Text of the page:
• Contractual Allowances by payor, physician and category
    • A/R over 90 days aged by payor, physician and category
    • Credit balances by payor (government > 60 days and non-government >90 days)
    • Bad Debt and Charity adjustments by period by payor and referral source
    • Self-pay balances as a percentage of total A/R
    • Daily cash collections over the counter (point of service collections)

Business operations baselines may also show areas needing more attention.

  • High contractual allowance rates, for example, may be a reflection of base pricing, or may mean that there are specific payor contracts that are not particularly favorable.
  • High number of days in A/R may indicate slow-pay contracts or if the high volume is in self-pay after insurance, this may indicate problems in point-of-service (POS) collections or financial counseling or A/R collections processes.
  • High credit balance totals can have long-term compliance implications and may result in fines. Government payors with identified overpayments must be refunded within 60 days, managed care payors may require that overpayments be processed in 90 days.
  • Denied services may be indicative that physicians are performing services ‘off-label’ or lacking pre-authorization. These may also be a specific payor issue and a contract review may be necessary.Who among the management team receives which sets of KPIs may differ. A nursing supervisor, for example, may be more interested in the process of care KPIs for staffing, timing and productivity. Business office management may be more interested in the claims, denials and A/R management.Establishment of baseline KPIs will allow for benchmarking; these measurements over time will show trends. As we determine specific and actionable process defects, we can intervene, make a process improvement, and measure the effectiveness of the “fix” to see that it is working in both the short and long term. Many of the KPIs will have some overlap between departments and work areas.Some KPIs will be monitored “forever” while others may be for the identification of a short-term problem and may no longer be useful after an intervention has resolved the issue.Ideally, a revenue cycle team will meet periodically to review KPIs, determine a strategy for identifying process defects, and prioritize an action plan to correct them. Ongoing measurements show trends that may need attention. Having the clinical and administrative teams work together on this will establish better communications and enhance ongoing process improvement.LINKS:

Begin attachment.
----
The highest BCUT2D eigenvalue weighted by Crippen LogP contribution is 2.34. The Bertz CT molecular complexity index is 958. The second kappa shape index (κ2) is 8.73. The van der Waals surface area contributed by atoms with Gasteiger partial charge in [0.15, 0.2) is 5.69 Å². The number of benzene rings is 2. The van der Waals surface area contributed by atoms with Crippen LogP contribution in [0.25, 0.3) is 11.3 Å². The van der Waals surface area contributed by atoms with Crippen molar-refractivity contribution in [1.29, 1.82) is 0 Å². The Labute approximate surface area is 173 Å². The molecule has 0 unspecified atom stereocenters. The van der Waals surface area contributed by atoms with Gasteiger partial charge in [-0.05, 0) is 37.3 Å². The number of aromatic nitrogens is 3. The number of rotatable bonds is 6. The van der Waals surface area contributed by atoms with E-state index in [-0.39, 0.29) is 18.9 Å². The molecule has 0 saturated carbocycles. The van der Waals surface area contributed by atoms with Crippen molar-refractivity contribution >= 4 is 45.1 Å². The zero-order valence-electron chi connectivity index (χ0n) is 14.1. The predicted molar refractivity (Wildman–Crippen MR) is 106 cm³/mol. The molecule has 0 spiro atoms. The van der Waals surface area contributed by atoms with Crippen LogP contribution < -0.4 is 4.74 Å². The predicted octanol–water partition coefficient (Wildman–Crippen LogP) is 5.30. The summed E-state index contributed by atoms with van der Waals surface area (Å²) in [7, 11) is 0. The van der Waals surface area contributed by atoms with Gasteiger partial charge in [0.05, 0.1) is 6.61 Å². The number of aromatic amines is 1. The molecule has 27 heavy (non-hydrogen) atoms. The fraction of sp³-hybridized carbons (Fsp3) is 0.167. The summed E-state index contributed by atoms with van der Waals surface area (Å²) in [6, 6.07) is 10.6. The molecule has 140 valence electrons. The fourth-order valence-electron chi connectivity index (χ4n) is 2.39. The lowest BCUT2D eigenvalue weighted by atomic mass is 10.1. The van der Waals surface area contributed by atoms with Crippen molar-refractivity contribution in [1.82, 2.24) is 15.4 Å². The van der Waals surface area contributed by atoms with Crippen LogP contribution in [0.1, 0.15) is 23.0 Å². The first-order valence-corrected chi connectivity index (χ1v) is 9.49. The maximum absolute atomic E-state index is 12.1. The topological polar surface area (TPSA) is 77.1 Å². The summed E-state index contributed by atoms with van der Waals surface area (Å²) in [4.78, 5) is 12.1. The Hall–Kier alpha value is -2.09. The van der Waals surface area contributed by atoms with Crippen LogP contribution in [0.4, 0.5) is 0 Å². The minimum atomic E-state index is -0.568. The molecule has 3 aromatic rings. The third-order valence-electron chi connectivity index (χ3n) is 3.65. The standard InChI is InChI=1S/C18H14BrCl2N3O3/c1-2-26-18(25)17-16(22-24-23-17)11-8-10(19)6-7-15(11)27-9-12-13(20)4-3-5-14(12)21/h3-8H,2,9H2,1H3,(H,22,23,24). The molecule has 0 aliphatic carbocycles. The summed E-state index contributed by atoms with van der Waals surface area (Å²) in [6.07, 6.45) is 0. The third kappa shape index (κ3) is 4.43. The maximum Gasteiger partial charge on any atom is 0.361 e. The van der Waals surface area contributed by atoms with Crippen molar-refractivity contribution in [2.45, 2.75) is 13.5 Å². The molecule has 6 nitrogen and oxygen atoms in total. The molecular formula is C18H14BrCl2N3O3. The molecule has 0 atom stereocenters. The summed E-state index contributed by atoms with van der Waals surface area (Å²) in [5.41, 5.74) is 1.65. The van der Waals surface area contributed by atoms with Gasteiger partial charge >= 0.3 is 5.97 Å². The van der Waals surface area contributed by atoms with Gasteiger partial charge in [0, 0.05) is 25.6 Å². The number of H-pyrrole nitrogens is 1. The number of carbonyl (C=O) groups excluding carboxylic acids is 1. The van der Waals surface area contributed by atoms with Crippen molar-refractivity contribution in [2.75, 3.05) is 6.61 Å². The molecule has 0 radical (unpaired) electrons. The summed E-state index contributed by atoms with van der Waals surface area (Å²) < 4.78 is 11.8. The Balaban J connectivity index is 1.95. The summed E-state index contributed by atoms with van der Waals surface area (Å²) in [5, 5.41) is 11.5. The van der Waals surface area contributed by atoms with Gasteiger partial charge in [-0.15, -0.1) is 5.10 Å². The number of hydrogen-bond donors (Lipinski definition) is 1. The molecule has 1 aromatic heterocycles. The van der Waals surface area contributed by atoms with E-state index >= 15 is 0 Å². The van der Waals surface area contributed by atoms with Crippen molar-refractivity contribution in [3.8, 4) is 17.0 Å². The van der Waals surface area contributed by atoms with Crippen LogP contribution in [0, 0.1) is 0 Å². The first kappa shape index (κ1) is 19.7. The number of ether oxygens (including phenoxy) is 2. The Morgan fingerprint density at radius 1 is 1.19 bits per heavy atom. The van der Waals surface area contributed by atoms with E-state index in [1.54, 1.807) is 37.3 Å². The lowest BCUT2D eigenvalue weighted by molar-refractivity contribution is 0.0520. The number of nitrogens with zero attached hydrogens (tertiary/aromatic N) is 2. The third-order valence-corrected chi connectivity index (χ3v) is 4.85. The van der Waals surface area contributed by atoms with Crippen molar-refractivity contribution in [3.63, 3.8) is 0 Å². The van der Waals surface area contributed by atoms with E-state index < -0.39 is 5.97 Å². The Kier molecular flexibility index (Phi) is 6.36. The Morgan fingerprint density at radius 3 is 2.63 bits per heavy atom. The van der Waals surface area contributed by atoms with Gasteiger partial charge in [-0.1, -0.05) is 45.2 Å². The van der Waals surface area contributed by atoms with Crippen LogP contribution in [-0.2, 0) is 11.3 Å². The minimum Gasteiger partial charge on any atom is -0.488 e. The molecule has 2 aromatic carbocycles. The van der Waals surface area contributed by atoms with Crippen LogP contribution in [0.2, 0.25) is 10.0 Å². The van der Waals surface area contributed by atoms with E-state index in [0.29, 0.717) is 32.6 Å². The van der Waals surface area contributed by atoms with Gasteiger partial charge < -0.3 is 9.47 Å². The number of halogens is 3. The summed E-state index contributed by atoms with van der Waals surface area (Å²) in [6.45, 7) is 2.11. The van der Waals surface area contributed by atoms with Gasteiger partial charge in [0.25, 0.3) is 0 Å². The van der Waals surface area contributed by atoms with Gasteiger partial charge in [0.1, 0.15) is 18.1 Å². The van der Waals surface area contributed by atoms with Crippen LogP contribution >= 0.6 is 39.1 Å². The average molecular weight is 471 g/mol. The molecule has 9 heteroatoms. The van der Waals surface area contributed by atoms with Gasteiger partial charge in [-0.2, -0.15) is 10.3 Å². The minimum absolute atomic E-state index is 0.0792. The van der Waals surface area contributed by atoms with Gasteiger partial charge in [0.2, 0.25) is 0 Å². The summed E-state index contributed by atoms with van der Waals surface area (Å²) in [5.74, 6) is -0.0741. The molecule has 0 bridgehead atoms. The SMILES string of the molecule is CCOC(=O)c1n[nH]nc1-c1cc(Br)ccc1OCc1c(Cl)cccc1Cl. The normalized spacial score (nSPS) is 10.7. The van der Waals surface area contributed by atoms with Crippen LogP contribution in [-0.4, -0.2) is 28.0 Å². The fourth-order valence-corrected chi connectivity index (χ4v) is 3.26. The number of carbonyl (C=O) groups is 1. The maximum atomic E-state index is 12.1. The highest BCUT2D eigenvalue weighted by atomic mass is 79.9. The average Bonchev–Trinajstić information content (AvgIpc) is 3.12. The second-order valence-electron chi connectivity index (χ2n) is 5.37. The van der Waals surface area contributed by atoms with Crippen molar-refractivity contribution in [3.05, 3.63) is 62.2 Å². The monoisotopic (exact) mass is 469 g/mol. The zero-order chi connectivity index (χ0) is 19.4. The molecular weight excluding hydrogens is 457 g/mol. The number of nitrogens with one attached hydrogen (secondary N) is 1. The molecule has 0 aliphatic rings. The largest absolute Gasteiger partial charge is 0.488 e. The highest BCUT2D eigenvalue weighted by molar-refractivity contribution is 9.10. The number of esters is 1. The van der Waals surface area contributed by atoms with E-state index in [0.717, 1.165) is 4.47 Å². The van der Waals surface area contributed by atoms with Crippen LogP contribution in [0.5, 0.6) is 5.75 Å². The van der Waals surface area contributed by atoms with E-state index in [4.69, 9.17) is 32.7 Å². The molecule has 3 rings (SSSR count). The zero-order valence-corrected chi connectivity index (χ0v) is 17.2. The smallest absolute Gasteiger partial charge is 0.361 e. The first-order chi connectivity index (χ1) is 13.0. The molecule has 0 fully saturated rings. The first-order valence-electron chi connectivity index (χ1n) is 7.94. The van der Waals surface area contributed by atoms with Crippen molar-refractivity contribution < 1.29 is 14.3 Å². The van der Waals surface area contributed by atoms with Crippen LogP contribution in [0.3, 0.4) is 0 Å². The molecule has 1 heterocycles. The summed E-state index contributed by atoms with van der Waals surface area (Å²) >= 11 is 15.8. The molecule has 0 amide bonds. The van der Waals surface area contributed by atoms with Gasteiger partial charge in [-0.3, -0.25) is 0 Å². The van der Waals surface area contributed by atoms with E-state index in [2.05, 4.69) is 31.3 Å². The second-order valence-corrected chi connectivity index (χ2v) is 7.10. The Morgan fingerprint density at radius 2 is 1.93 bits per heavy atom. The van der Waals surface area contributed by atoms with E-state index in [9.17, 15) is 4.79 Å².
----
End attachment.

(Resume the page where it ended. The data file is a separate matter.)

1. https://www.deming.org/theman/theories/pdsacycle
    2. https://www.ncbi.nlm.nih.gov/pmc/articles/PMC2464836/
    3. https://en.wikipedia.org/wiki/Lean_manufacturing
    4. https://en.wikipedia.org/wiki/Six_Sigma

    This Week’s Audit Tip Written By:

     

    Edward Townley 

    Founder, Cogent9 Consulting

     Edward Townley is a long-time medical office administrator and revenue cycle director with background in internal medicine, family practice and orthopedic surgery. He has served as a business office manager for a large academic Internal Medicine group of 200+ physicians and 7 independent labs.

    Over ten years at the US Oncology network, Ed served as a revenue cycle director and subject matter expert for auditing and education on radiation oncology and diagnostic imaging (CT, PET, Ultrasound).  Additionally, he created billing and coding guides and answered Ask the Expert queries from across the 14-state network.  While there, he completed Lean/Six Sigma

    Green Belt training in process improvement.

    Currently, Ed teaches the full Anatomy/Physiology, Medical Terminology, ICD-10 and Advanced Medical Coding program at Tarrant County College Trinity River campus in Fort Worth. He presents annually at the Southern Association for Therapeutic Radiation Oncology [SATRO] where he also sits on the Panel of Experts for radiation oncology billing and coding. In April, he will present at HealthCon 2020 AAPC conference in Orlando.

What to do next…